Plaintiff's third cause of action is for breach of implied covenant of good faith and fair dealing against the Union. "In California, a claim for the breach of the implied covenant of good faith and fair dealing 'is necessarily based on the existence of an underlying contractual relationship, and the essence of the covenant is that neither party to the contract will do anything which would deprive the other of the benefits of the contract.'" Marbley v. Kaiser Permanente Med. Group, Inc., No. C 09-2484 JF (PVT), 2009 U.S. Dist. LEXIS 61957 (N.D. Cal. July 20, 2009) (citations omitted). "The theory underlying a claim for breach of the implied covenant was developed to protect employees who lacked the job security created by a collective bargaining agreement." Id. Therefore, "[i]ndividuals protected by a collective bargaining agreement often need not resort to state law claims to obtain relief. As a result, 'section 301 preempts the California state cause of action for breach of the implied covenant of good faith and fair dealing when an employee enjoys comparable job security under a collective bargaining agreement.' Marbley, 2009 U.S. Dist. LEXIS 61957, at *11 (quoting Milne Employees Ass'n v. Sun Carriers, 960 F.2d 1401, 1411 (9th Cir. 1991)); see also Truex v. Garrett Freightlines, Inc., 784 F.2d 1347, 1349-52 (9th Cir. 1985) (holding section 301 preempts claims for intentional infliction of emotional distress and breach of implied covenant of good faith and fair dealing).
Plaintiff is an individual protected by a collective bargaining agreement and thus, any allegation that the Union's conduct violated an employment agreement will require interpretation of the agreement. See Marbley, 2009 U.S. Dist. LEXIS 61957, at *11. As such, Section 301 preempts his state law claim for breach of implied covenant of good faith and fair dealing.
Furthermore, plaintiff's third cause of action is subsumed by the Union's duty of fair representation under federal and state law. Plaintiff alleges that the Union breached the implied covenant of good faith and fair dealing contained in the employment agreement; specifically, plaintiff contends that the employment agreement "obligated defendants to perform the terms and conditions of the agreement fairly and in good faith." Because plaintiff bases his cause of action on the Union's duties as defined by the employment agreement, plaintiff's claim for breach of the implied covenant of good faith and fair dealing is subsumed by the Union's duty of fair representation.
2. Negligent Infliction of Emotional Distress
Plaintiff's fifth cause of action is for negligent infliction of emotional distress against Monahan and Rice.*fn5
"Section 301 preemption of emotional distress claims depends on whether the CBA governs the alleged discriminatory behavior.
When the CBA does govern the behavior, and the underlying claims are preempted, the emotional distress claims are also preempted." Martinez v. Lucky Stores, No. C 97-4685 FMS, 1998 U.S. Dist. LEXIS 14740, *5-6 (N.D. Cal. Sept. 18, 1998); see also Cook v. Lindsay Olive Growers, 911 F.2d 233, 239-40 (9th Cir. 1990). "In contrast, when the underlying claim is not preempted, neither is the claim for emotional distress." Martinez, 1998 U.S. Dist. LEXIS 14740, at *6; see Perugini v. Safeway Stores, Inc., 935 F.2d 1083, 1089 ("To the extent that resolution of the negligent infliction of emotional distress claims requires interpretation of the CBA, these claims are preempted by section 301."). Because disciplinary actions and letters of warning are governed by the collective bargaining agreement, resolution of claims arising from such alleged conduct necessarily entails examination and interpretation of the agreement, thereby preempting those claims. Stallcop v. Kaiser Foundation Hospitals, 820 F.2d 1044, 1049 (1987).
Plaintiff's complaint details various disciplinary actions taken against him by defendants Monahan, Rice, Kelly, and Granados, including being put on leave, receipt of letters of intent to terminate, a pre-disciplinary hearing, and his discharge. Because these allegations arise out of the alleged disciplinary actions against him and because disciplinary actions and letters of warning are governed by the collective bargaining agreement, resolution of plaintiff's claims require examination and interpretation of the agreement. As such, plaintiff's claim for negligent infliction of emotional distress is preempted by § 301 of the LMRA.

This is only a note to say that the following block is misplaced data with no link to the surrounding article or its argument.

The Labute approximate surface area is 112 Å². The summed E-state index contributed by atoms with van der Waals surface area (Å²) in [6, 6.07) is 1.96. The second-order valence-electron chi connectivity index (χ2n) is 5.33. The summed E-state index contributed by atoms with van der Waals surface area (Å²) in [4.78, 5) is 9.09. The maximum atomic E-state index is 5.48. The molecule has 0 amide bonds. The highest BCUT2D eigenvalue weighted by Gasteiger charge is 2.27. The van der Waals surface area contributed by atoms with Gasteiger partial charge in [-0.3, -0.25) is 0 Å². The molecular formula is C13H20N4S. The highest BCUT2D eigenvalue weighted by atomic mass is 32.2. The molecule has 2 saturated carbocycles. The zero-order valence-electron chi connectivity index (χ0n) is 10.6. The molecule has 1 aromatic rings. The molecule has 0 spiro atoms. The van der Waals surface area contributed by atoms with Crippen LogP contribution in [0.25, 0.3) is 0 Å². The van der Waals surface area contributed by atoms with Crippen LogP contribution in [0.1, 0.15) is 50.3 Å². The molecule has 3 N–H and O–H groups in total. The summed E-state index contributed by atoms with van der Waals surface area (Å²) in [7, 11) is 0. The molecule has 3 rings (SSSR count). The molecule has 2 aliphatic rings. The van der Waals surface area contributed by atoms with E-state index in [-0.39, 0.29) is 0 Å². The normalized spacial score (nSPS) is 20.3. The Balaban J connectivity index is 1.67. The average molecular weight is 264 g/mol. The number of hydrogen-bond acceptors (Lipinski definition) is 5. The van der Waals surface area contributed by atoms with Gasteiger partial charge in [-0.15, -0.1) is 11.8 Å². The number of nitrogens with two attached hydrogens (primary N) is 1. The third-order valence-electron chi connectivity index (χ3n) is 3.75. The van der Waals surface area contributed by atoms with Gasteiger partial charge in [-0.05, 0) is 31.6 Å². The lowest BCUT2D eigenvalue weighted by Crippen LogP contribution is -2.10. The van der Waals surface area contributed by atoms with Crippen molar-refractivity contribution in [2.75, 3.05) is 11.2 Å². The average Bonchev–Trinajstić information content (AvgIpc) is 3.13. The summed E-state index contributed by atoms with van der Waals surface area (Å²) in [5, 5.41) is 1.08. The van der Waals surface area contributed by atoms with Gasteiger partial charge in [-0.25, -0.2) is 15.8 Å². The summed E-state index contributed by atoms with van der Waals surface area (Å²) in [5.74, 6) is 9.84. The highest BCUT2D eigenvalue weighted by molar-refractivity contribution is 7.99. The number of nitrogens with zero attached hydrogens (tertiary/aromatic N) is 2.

Furthermore, plaintiff's fifth cause of action is also subsumed by the Union's duty of fair representation under federal and state law. Plaintiff specifically alleges that: (1) Monahan and Rice owed a duty to be part of an unbiased investigation into any wrongdoing alleged against plaintiff; (2) Kelly owed a duty to provide plaintiff with a forum to address the allegations against him; and (3) Grenados owed plaintiff a duty to keep information provided to him in confidence. Each of these alleged duties constitute "representational activity." See Cash, 1999 U.S. Dist. LEXIS 20709, at *4; see also Richardson, 864 F.2d at 1167 ("plaintiffs did not allege any breach of a state tort duty that exists independently of the NLRA-established collective bargaining relationship, which is the central concern of the NLRA"). Because plaintiff alleged that the Union members breached a duty that arose from the Union's status as the exclusive bargaining agent, his claim for negligent infliction of emotional distress is subsumed into claims that the Union violated its duty of fair representation.
Plaintiff's seventh cause of action is for breach of contract against the Union. "Section 301 of the LMRA provides federal jurisdiction over '[s]uits for violation of contracts between an employer and a labor organization.' A suit for breach of a collective bargaining agreement is governed exclusively by federal law under Section 301." Smith, 2007 U.S. Dist. LEXIS 31699, at *14-15; see also Balcorta, 208 F.3d at 1108 ("The pre-emptive force of § 301 is so powerful as to displace entirely any state cause of action for violation of contracts between an employer and a labor organization.") (internal quotations omitted). Plaintiff's claim for breach of contract is based on the "contract of employment" with defendants. (Compl. ¶ 82.) As such, any resolution of this claim depends on an analysis of the collective bargaining agreement and is thus preempted under § 301.
Further, plaintiff's claim is also subsumed by claims regarding the Union's duty of fair representation because plaintiff alleges that the Union breached its contract by failing to ...